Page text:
Everyone has their Magnolia moments. The incredible coincidences that shock, surprise and steer life in another direction.
For us expats are these freak encounters not such much bizarre occurrences, but a normal part of life, however?
Recently I posted on a question about Chile on an expat Facebook group. I’m looking to move there with my family in January and I wanted some general advice.
One reply stood out. ‘You aren’t Nina Hobson who studied foreign languages at Bristol, are you?’ it asked. Turns out that a girl I studied with at university had moved to Chile eight years ago. What are the chances?
It gets weirder. Coincidentally Sebastian’s best friend is half Chilean. His mother, Laura has become a close friend. There’s more…
Recently I was staying with a best friend called Anna in London and I mentioned how helpful this ‘friend with a Chilean husband’ had been in our hunt for schools, houses and so forth. ‘You mean Laura?’ she asked. ‘We worked together in Estonia’. And to complete the circle of coincidence, Anna also knows the girl I studied with who’s living in Chile.
Are my friendship circles really so small? Or am I so fabulously sociable that I know someone in every city across the world? Or is expat life rather incestuous?
At a party in Antwerp I got chatting with a guy who mentioned a past expat life in Angola. When I mentioned where I used to work his eyes grew large. ‘I used to own that company!’ he chuckled. The scary Lebanese guy who coworkers hid from when he visited from his native Lebanon was in actual fact the chatty, smiley man in front of me.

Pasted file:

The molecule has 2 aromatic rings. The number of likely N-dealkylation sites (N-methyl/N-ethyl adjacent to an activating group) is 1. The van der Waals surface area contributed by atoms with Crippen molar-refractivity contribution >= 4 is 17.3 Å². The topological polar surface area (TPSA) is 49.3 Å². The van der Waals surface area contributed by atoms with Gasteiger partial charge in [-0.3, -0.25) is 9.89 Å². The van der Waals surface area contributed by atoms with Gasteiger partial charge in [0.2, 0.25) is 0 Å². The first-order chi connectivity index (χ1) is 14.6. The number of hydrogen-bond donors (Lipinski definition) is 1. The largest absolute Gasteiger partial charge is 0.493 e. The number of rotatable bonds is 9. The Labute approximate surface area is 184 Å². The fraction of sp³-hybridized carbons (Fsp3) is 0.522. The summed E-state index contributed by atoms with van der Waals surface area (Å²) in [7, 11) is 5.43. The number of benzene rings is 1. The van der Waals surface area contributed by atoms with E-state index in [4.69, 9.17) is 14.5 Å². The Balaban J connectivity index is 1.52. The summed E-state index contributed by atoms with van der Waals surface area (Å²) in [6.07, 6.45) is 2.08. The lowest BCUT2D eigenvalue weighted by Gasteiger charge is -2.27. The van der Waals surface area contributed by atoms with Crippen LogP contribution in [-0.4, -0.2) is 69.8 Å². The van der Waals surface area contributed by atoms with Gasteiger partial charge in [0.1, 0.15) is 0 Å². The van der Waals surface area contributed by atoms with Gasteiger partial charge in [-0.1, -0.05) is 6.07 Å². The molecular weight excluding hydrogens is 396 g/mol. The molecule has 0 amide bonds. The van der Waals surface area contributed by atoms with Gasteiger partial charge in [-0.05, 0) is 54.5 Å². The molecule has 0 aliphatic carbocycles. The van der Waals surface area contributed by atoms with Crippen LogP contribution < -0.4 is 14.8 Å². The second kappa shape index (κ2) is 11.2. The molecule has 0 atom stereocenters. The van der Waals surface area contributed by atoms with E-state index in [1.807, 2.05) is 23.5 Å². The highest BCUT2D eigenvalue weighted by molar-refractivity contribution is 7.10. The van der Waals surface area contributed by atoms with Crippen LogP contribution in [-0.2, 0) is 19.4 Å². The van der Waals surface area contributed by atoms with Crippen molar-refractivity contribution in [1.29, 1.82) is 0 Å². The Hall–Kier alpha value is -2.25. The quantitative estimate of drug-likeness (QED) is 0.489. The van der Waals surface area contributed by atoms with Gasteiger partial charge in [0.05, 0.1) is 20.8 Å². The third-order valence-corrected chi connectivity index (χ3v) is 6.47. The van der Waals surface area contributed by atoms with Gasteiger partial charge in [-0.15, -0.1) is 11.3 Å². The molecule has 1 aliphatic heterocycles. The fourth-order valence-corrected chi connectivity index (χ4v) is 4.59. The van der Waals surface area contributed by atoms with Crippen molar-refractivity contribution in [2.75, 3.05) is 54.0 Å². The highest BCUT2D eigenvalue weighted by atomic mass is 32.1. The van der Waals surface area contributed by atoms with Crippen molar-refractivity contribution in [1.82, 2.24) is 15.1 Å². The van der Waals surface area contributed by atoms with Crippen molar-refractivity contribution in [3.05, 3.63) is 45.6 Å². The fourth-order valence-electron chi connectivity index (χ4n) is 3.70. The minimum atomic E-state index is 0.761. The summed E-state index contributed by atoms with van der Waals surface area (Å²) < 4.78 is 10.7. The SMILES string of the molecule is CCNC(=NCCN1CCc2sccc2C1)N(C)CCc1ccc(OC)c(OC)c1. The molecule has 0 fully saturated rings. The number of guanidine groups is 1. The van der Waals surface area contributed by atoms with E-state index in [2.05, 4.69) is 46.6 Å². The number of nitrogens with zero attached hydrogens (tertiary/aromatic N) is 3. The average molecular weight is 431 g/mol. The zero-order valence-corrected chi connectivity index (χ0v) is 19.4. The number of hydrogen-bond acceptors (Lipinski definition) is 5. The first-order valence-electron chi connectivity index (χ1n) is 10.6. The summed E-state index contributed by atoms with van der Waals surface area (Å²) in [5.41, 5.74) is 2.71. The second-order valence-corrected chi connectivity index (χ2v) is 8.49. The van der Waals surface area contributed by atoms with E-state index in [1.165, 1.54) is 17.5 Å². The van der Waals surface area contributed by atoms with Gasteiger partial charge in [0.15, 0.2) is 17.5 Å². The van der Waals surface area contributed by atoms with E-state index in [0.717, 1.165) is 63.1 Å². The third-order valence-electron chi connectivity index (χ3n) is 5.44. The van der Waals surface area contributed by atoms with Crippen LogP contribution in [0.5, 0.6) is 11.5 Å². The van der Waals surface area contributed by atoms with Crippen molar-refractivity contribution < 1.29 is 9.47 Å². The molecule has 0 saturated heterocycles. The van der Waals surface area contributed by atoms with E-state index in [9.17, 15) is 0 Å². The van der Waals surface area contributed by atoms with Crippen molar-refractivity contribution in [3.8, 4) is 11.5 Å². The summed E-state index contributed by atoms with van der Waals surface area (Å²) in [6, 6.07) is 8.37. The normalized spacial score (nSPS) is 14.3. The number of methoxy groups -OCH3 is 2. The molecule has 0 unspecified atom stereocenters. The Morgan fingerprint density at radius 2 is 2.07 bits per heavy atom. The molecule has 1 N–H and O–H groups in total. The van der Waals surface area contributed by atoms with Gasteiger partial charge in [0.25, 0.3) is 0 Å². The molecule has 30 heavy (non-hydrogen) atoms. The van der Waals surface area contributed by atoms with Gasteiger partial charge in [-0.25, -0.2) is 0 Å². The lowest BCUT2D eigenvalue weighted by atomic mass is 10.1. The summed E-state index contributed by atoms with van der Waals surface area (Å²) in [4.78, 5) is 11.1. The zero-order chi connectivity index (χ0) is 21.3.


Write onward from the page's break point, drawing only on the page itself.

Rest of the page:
In Angola it was far easier to make friendships quickly. Few expats, few friends, but almost every expat was a friend. Expat friendship webs grew wonderfully tangled.
I was once invited to a dinner with the Indian ambassador for the sole reason that I was sporting an outfit by a familiar Indian designer. ‘Where did you get that? Really? Do you like Indian food? Then you must come for dinner!’ It turns out he came from a part of Delhi where one of my best friends lived and from where I had just returned a month previous.
Another time my husband and I got lost on an island off Angola. After wandering around hopelessly for an hour, we walked into a bar for a drink and directions. After half an hour of helping ourselves to rum (we thought the staff were just lazy and hiding from work) we realised it was actually private beach house. The owners were too kind and too fun to send us on our way and it wasn’t long before we were comparing friendship circles.
Chance encounters aren’t always so positive. The first piece of advice I was given as I arrived in Brussels (as a singleton) was to be careful whom I dated. Everyone knew everyone, and it was a very small city I was told. That one night fling of a guy could turn out to be your future intern. Or worse still, your future boss. To strangers be nice, but not too nice was the Brussels mantra.
While I generally embrace the tightly linked expat chain of friendships, I know others who don’t. It’s true that expat life can feel awfully cliquey at times. Indeed along with smog, I’ve been told that classism is Santiago’s biggest pitfall. Your child’s school name will impact as much on his education, as your dinner party invitations. Or so I’ve heard.
After discovering a British friend in Chile and a former resident of the same country, I’m really excited to move there. Mind you, if things don’t work out we’ll just move somewhere else. As an perennial expat I guess I’d know someone there too.